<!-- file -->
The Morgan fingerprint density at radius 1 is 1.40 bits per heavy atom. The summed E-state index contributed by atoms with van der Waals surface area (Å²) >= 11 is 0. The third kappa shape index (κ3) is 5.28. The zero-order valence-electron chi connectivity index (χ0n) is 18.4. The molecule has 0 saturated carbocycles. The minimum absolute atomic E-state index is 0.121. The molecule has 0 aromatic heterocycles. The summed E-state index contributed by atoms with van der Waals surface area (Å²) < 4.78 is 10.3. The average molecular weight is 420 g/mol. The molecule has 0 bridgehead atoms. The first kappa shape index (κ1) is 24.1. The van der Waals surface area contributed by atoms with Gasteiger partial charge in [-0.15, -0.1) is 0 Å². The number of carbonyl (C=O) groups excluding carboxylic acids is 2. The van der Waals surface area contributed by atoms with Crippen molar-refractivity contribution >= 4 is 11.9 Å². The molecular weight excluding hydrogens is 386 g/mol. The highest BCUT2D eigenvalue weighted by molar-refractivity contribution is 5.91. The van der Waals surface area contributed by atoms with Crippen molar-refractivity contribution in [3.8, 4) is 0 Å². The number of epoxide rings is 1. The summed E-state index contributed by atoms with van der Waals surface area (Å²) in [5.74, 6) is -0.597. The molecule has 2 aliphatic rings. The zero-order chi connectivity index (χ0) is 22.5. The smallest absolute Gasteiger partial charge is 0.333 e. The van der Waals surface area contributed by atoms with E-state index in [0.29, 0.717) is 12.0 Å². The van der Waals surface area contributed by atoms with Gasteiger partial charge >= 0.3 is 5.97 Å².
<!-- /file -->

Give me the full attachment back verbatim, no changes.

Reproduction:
The Morgan fingerprint density at radius 1 is 1.40 bits per heavy atom. The summed E-state index contributed by atoms with van der Waals surface area (Å²) >= 11 is 0. The third kappa shape index (κ3) is 5.28. The zero-order valence-electron chi connectivity index (χ0n) is 18.4. The molecule has 0 saturated carbocycles. The minimum absolute atomic E-state index is 0.121. The molecule has 0 aromatic heterocycles. The summed E-state index contributed by atoms with van der Waals surface area (Å²) < 4.78 is 10.3. The average molecular weight is 420 g/mol. The molecule has 0 bridgehead atoms. The first kappa shape index (κ1) is 24.1. The van der Waals surface area contributed by atoms with Gasteiger partial charge in [-0.15, -0.1) is 0 Å². The number of carbonyl (C=O) groups excluding carboxylic acids is 2. The van der Waals surface area contributed by atoms with Crippen molar-refractivity contribution >= 4 is 11.9 Å². The molecular weight excluding hydrogens is 386 g/mol. The highest BCUT2D eigenvalue weighted by molar-refractivity contribution is 5.91. The van der Waals surface area contributed by atoms with Crippen molar-refractivity contribution in [3.8, 4) is 0 Å². The number of epoxide rings is 1. The summed E-state index contributed by atoms with van der Waals surface area (Å²) in [5.74, 6) is -0.597. The molecule has 2 aliphatic rings. The zero-order chi connectivity index (χ0) is 22.5. The smallest absolute Gasteiger partial charge is 0.333 e. The van der Waals surface area contributed by atoms with E-state index in [0.29, 0.717) is 12.0 Å². The van der Waals surface area contributed by atoms with Gasteiger partial charge >= 0.3 is 5.97 Å².